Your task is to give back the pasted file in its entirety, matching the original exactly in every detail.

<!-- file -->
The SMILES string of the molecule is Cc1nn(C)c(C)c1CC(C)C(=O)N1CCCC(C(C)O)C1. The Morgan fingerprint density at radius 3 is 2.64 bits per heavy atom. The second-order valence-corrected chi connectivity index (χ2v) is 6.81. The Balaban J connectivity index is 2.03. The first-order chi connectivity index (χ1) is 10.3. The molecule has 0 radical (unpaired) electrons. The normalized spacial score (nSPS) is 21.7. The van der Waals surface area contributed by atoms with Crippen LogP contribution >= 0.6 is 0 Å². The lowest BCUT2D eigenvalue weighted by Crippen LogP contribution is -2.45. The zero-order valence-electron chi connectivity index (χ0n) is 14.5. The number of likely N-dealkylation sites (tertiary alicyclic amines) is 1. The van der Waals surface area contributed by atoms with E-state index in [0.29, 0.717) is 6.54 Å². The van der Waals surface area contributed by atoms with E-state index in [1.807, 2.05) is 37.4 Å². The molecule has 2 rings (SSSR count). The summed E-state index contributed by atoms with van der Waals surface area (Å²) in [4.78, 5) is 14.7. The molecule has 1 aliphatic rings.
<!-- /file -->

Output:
The SMILES string of the molecule is Cc1nn(C)c(C)c1CC(C)C(=O)N1CCCC(C(C)O)C1. The Morgan fingerprint density at radius 3 is 2.64 bits per heavy atom. The second-order valence-corrected chi connectivity index (χ2v) is 6.81. The Balaban J connectivity index is 2.03. The first-order chi connectivity index (χ1) is 10.3. The molecule has 0 radical (unpaired) electrons. The normalized spacial score (nSPS) is 21.7. The van der Waals surface area contributed by atoms with Crippen LogP contribution >= 0.6 is 0 Å². The lowest BCUT2D eigenvalue weighted by Crippen LogP contribution is -2.45. The zero-order valence-electron chi connectivity index (χ0n) is 14.5. The number of likely N-dealkylation sites (tertiary alicyclic amines) is 1. The van der Waals surface area contributed by atoms with E-state index in [0.29, 0.717) is 6.54 Å². The van der Waals surface area contributed by atoms with E-state index in [1.807, 2.05) is 37.4 Å². The molecule has 2 rings (SSSR count). The summed E-state index contributed by atoms with van der Waals surface area (Å²) in [4.78, 5) is 14.7. The molecule has 1 aliphatic rings.